An Illinois state representative wants to ban lion meat from his state, raising an obvious question: just who is eating this stuff?
Illinois Rep. Luis Arroyo's Lion Meat Act would make it "unlawful for any person to slaughter a lion or for any person to possess, breed, import or export from this State, buy, or sell lions for the purpose of slaughter."
Arroyo says he believes at there are at least two sites in Illinois selling African lion meat, according to the Associated Press, though the legislator did not identify them by name.
Crawford Allan, an illegal wildlife trade expert for the conservation group World Wildlife Fund, said lions are farmed for meat in the United States to sell in restaurants.
"We have no evidence that lion trade in the U.S. is illegal," he said.
Richard Czimer, owner of Czimer's Game and Sea Foods Inc. in Homer Glen, Illinois, sometimes buys USDA-certified lion meat.
In his view, Arroyo's proposed lion-meat ban is "trying to curtail a choice" in what people eat.
"He's discriminating against all my customers and everybody who wants to try something new," said Czimer.
Czimer pointed out that hundreds of thousands of cattle are killed per day, while there are far fewer lions killed. In 2012 for instance, Czimer was able to purchase only two lions.
Yet "eating carnivores is mostly not a good idea," argued Luke Hunter, president of Panthera, a U.S. based wild-cat conservation group that works with National Geographic's Big Cats Initiative.
For one, carnivore populations worldwide are dwindling—the African lion is listed as threatened by the International Union for Conservation of Nature, and is endangered in certain West African countries. (See lion pictures.)
Though wild lions aren't killed for food, there's concern that weak or poorly regulated laws regarding the ownership, breeding, and trade of captive big cats in the U.S.—in particular tigers—could fuel the black market for big-cat parts, Will Gartshore, senior program officer for U.S. Government Relations at WWF, said in an email.
Handling wild-carnivore carcasses can also be dangerous, Hunter said. Since the predators end up eating so many different animals, they accumulate parasites and diseases. In 2007, for instance, a biologist in Arizona contracted primary pneumatic plague after dissecting a cougar carcass and died shortly after.
Added Luke Dollar, grant-program director of the Big Cats Initiative: "While these aren't lions that have a realistic chance of roaming the African plains some day, the use of them for food animals has to be considered ethically questionable."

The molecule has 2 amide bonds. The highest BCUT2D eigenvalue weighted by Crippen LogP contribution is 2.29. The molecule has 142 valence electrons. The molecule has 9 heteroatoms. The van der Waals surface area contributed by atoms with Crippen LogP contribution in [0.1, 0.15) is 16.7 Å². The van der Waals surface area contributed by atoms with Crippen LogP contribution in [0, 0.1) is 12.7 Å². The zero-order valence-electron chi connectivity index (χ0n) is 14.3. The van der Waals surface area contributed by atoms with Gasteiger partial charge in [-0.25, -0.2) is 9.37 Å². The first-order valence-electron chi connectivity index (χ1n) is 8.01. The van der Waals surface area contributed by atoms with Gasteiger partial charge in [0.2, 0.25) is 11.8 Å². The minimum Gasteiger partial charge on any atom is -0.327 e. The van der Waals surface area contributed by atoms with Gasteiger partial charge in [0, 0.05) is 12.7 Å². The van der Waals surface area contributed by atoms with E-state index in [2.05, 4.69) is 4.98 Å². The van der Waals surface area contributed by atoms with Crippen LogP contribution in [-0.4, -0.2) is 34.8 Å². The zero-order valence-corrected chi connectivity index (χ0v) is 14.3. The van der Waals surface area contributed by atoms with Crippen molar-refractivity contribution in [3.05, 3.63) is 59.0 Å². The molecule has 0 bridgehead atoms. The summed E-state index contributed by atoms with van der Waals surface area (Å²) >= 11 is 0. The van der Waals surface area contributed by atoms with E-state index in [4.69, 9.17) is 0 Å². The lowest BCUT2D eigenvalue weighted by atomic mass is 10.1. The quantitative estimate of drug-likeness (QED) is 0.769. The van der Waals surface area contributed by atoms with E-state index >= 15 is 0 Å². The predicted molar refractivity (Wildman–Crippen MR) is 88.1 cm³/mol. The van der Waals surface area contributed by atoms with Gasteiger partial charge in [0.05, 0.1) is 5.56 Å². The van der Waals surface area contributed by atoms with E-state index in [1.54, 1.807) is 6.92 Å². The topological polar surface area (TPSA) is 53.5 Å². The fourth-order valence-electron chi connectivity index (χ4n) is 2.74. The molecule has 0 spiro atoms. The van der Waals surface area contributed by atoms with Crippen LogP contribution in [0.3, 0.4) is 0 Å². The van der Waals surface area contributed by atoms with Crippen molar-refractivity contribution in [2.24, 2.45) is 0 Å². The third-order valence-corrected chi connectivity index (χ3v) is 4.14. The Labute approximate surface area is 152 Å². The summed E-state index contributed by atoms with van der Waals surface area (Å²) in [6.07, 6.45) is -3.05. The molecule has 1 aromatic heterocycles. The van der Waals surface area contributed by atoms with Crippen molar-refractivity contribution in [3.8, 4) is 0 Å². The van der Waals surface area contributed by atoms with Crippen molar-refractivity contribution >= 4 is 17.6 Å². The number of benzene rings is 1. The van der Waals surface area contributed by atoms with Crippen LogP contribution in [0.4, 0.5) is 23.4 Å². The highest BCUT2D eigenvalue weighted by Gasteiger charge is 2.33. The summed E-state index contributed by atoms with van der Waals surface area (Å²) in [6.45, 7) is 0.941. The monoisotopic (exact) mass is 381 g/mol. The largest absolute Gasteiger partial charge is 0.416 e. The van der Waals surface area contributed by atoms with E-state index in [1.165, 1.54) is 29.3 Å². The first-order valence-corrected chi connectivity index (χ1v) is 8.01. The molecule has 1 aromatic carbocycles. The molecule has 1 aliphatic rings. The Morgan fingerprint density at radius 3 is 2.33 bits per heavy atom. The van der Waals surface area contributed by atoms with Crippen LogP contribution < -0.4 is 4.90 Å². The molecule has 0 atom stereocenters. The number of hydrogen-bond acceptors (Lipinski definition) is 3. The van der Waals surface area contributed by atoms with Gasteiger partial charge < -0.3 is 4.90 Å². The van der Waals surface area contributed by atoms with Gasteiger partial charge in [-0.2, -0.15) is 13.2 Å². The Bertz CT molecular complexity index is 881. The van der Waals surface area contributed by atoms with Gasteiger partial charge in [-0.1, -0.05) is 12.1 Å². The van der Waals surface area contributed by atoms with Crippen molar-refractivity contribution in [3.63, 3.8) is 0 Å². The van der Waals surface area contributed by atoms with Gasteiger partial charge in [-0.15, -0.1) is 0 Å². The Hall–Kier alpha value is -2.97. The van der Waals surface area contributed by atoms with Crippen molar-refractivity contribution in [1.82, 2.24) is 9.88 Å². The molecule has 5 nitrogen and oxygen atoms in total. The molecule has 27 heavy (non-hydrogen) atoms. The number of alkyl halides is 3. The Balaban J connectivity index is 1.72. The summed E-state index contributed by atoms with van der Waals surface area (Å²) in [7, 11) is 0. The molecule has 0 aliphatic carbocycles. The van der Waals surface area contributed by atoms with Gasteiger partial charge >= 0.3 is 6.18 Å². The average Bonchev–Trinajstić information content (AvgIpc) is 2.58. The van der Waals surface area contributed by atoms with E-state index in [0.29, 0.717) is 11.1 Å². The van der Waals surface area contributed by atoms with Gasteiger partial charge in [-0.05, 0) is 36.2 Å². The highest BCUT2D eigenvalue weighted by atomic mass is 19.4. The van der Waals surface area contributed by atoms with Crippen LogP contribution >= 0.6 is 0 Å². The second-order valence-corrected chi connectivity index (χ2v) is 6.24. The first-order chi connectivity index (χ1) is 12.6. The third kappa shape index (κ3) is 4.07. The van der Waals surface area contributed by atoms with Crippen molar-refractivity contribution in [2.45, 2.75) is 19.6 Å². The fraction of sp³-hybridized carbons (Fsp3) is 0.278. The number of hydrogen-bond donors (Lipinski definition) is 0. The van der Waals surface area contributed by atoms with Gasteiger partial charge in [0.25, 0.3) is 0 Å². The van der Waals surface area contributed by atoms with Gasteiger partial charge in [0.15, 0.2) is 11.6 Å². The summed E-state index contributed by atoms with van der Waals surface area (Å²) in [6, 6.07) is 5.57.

Exotic Meat on the Menu
Of course, that doesn't stop some people from consuming exotic meat. In the United States, some people eat legally hunted black bear—which is not considered threatened—Hunter said, especially in late autumn after the animal has foraged all summer.
The U.S.-based company Exotic Meats and More sells such oddities as iguana, llama, camel, according to its website. A similar purveyor, Buy Exotic Meats, offers emu, yak, and snapping turtle, among other animals.
Eating African lion meat is unusual around the world—including on the predator's home continent, where the meat is not considered palatable, Hunter said.
Yet there is a taste for meat of threatened wild animals in other parts of the world—"too many species to list," said Allan.
For example, he said that rare species on the menu include great apes in West and Central Africa; sturgeon caviar worldwide; freshwater turtles and tortoises in Asia; Asiatic black bears for bear paw soup in China; marine turtles in Latin America and the Caribbean, West Africa, and Southeast Asia; and some whales in Japan, South Korea, and Iceland.
Wild Animals Fair Game in Asia
By far the most exotic meat consumers live in Asia, where "most wild species are fair game," Hunter noted. "In Thailand in Vietnam, there are often wild meats available in restaurants"—including tiger.
In some Asian countries, tourist attractions called tiger parks secretly operate as front operations for tiger farming—butchering captive tigers for their parts and offering a potential market for wild-tiger poachers too, according to National Geographic magazine's 2010 story on Asia's wildlife trade.
"Tibetans wear tiger-skin robes; wealthy collectors display their heads; exotic restaurants sell their meat; their penis is said to be an aphrodisiac; and Chinese covet their bones for health cures, including tiger-bone wine, the 'chicken soup' of Chinese medicine," that article reported.
Hunter estimates there are between 4,000 to 5,000 tigers in captivity that are being bred for their parts and meat. (See pictures of tigers in trouble.)
Lion bones from Africa are being traded to China as a substitute for tiger bones for tonic wine as well, WWF's Allan noted.
Panthera's Hunter said that Illinois's Lion Meat Act would be more effective if it promoted "conservation on the ground, rather than banning a fairly inconsequential trade of lion meat in the state," he said. (Learn how you can help protect big cats.)
"People might spend 10-to-15 bucks on a gourmet lion burger—I'd rather that .... they spend that on a conservation organization working to protect cats in the wild."